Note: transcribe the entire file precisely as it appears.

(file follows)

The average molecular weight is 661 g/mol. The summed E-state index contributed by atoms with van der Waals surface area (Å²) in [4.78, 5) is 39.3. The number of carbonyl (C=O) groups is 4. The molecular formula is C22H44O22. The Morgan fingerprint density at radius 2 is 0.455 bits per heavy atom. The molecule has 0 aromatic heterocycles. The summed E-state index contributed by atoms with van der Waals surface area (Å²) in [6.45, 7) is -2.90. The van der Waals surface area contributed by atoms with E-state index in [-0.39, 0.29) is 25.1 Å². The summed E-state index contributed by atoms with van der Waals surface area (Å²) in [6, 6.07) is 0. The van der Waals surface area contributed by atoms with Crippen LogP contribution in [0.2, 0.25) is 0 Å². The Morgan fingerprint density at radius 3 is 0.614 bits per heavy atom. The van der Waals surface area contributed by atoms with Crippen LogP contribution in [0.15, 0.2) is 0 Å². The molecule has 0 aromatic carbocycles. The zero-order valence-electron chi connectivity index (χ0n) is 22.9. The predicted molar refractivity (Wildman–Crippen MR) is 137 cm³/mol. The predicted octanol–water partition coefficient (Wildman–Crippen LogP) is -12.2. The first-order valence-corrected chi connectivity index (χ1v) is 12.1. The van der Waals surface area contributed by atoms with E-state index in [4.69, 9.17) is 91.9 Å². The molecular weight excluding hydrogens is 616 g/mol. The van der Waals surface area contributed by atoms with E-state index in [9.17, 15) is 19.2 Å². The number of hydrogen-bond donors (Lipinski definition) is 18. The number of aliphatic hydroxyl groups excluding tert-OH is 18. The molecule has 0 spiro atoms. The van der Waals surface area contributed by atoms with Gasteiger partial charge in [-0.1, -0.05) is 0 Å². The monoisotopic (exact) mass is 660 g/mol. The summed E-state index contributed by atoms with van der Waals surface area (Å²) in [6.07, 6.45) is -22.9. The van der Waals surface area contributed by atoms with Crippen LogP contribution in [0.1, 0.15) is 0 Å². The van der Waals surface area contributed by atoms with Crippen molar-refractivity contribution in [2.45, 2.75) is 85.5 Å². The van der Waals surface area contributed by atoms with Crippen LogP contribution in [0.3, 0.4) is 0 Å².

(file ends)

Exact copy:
The average molecular weight is 661 g/mol. The summed E-state index contributed by atoms with van der Waals surface area (Å²) in [4.78, 5) is 39.3. The number of carbonyl (C=O) groups is 4. The molecular formula is C22H44O22. The Morgan fingerprint density at radius 2 is 0.455 bits per heavy atom. The molecule has 0 aromatic heterocycles. The summed E-state index contributed by atoms with van der Waals surface area (Å²) in [6.45, 7) is -2.90. The van der Waals surface area contributed by atoms with E-state index in [-0.39, 0.29) is 25.1 Å². The summed E-state index contributed by atoms with van der Waals surface area (Å²) in [6, 6.07) is 0. The van der Waals surface area contributed by atoms with Crippen LogP contribution in [0.2, 0.25) is 0 Å². The Morgan fingerprint density at radius 3 is 0.614 bits per heavy atom. The van der Waals surface area contributed by atoms with Crippen LogP contribution in [0.15, 0.2) is 0 Å². The molecule has 0 aromatic carbocycles. The zero-order valence-electron chi connectivity index (χ0n) is 22.9. The predicted molar refractivity (Wildman–Crippen MR) is 137 cm³/mol. The predicted octanol–water partition coefficient (Wildman–Crippen LogP) is -12.2. The first-order valence-corrected chi connectivity index (χ1v) is 12.1. The van der Waals surface area contributed by atoms with E-state index in [4.69, 9.17) is 91.9 Å². The molecular weight excluding hydrogens is 616 g/mol. The van der Waals surface area contributed by atoms with E-state index in [9.17, 15) is 19.2 Å². The number of hydrogen-bond donors (Lipinski definition) is 18. The number of aliphatic hydroxyl groups excluding tert-OH is 18. The molecule has 0 spiro atoms. The van der Waals surface area contributed by atoms with Gasteiger partial charge in [-0.1, -0.05) is 0 Å². The monoisotopic (exact) mass is 660 g/mol. The summed E-state index contributed by atoms with van der Waals surface area (Å²) in [6.07, 6.45) is -22.9. The van der Waals surface area contributed by atoms with Crippen LogP contribution in [0.1, 0.15) is 0 Å². The van der Waals surface area contributed by atoms with Crippen molar-refractivity contribution in [2.45, 2.75) is 85.5 Å². The van der Waals surface area contributed by atoms with Crippen LogP contribution in [0.3, 0.4) is 0 Å².